(Originally published at 9:47 a.m. MDT, June 22, 2013)

The East Peak fire has burned about 11,000 acres in the southern part of Colorado 25 miles from the New Mexico border. As you can see from the map above, at 11 p.m. Friday night it was approximately 7 miles west of Aguilar and about 10 miles southwest of Walsenburg, according to the data provided by the satellite. The location of the square icons can be as much as a mile in error.

Rocky Mountain Type 2 Incident Management Team C, with Incident Commander Jay Esperance, assumed command of the Fire at 6:00 pm, Friday, June 21.

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Author: Bill Gabbert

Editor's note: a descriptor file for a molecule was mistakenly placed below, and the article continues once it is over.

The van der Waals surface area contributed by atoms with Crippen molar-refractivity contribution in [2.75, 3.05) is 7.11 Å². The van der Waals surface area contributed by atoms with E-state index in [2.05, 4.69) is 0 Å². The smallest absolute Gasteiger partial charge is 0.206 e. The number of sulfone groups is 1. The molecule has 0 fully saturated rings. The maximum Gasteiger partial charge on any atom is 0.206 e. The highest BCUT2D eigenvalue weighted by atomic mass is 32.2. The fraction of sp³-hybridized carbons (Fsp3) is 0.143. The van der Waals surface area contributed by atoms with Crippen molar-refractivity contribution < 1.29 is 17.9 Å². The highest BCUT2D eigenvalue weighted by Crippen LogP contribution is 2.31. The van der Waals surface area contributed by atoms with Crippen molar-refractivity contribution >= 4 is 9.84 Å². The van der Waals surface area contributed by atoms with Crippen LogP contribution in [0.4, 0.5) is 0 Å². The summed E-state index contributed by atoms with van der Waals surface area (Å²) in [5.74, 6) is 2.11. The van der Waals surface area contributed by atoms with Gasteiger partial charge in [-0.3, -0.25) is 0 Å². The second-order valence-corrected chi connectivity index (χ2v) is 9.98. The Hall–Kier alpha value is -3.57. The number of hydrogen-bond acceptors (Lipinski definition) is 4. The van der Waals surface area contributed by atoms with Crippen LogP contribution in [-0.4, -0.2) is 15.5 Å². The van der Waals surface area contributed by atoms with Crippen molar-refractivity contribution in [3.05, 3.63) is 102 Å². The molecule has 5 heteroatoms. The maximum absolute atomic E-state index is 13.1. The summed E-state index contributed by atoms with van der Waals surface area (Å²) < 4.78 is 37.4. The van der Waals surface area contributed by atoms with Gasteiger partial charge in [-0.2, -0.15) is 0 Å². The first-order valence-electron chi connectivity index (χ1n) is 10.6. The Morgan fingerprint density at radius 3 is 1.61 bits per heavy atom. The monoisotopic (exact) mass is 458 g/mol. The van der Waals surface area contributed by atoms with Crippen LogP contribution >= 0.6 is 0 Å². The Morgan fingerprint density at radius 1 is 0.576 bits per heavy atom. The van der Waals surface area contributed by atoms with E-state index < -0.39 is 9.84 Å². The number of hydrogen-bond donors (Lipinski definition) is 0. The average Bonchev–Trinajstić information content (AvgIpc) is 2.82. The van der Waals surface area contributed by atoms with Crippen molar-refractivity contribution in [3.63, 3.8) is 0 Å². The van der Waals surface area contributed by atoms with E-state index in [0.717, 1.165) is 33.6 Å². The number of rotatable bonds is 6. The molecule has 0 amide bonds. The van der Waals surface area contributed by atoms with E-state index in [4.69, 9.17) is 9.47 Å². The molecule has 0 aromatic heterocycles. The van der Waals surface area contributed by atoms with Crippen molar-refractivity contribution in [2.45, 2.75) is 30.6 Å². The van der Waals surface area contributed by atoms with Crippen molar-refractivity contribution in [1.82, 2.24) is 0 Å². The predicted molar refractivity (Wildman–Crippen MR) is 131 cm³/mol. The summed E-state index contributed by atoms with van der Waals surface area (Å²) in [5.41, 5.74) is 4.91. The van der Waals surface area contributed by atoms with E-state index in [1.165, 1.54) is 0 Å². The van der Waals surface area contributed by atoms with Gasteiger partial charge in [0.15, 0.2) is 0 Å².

After working full time in wildland fire for 33 years, he continues to learn, and strives to be a Student of Fire.

6 thoughts on “Colorado: East Peak Fire”

  1. It would really help if people asking about certain things being threatened would provide the location. I did a Google search and found a facility with a similar name that is in Walsenburg. As stated in the article, Walsenburg was 10 miles away at 11 p.m. Friday night. Presently, the 300 people that ARE being evacuated are being sheltered IN Walsenburg. InciWeb, when it is working, is a source for information on this fire. Here is what they have written about evacuations:

    There are an estimated 300 properties within the evacuation area. An American Red Cross shelter has been established at the John Mall High School in Walsenburg, Colorado. Evacuated animals, large or small can be taken to the Fairgrounds in La Veta, Colorado.